Evolution or Revolution is a series that analyzes whether a team needs a few tweaks or a fundamental reboot.
For the teams that watch the confetti fall on their opponent at the end of an arduous season, the Super Bowl hangover is no myth.
Any number of teams to have come up short on the biggest stage and then gone on to endure a nightmare subsequent campaign will confirm its legitimacy.
The 2020 San Francisco 49ers experienced perhaps the most severe hangover of any Super Bowl runner-up in the modern era as a remarkable injury crisis hit one of the most talented rosters in the league. They placed 40 of their players on either the injured reserve, physically unable to perform, or reserve/COVID-19 list over the course of the year.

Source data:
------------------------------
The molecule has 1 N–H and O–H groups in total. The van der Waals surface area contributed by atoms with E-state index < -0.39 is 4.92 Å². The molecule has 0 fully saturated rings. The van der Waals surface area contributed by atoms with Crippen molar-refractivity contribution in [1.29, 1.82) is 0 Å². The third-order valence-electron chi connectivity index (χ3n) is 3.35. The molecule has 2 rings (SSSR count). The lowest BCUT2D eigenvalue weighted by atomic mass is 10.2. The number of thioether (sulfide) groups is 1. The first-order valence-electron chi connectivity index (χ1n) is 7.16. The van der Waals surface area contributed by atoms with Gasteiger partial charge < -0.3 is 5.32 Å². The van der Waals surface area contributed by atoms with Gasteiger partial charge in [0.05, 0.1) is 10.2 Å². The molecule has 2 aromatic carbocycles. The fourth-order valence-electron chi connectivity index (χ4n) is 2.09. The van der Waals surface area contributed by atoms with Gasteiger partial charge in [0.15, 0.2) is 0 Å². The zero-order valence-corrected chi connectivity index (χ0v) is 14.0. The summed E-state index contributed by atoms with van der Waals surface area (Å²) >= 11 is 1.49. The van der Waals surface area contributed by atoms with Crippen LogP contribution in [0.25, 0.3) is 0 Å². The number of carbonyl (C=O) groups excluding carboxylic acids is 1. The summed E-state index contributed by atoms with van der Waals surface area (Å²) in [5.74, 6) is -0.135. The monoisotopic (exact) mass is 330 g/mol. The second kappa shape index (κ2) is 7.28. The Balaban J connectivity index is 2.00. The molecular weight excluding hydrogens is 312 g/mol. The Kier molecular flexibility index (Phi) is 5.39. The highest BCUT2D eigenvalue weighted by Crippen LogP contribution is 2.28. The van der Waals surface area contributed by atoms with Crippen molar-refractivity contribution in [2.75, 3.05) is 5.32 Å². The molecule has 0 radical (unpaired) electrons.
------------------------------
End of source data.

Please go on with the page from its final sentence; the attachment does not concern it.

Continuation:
Kyle Shanahan and his team admirably fought an uphill battle to finish 6-10. San Francisco’s response to the season from hell was to make one of the most momentous offseason moves in franchise history, electing to maximize its Super Bowl window and put oft-injured quarterback Jimmy Garoppolo on the clock by trading into the third overall pick in the 2021 draft to choose his successor.
We look back on a season defined by misfortune and the 49ers’ other personnel decisions in a critical offseason as they try to get back to the postseason in 2021 following a franchise-altering trade.
Keeping your starting quarterback healthy is imperative to success on offense, but the 49ers rarely had Garoppolo available at 100% in 2020.
Garoppolo suffered a high ankle sprain in a fateful Week 2 win over the New York Jets and never truly recovered. He only played in six games and did not build a convincing case that he deserves to remain the starter long term.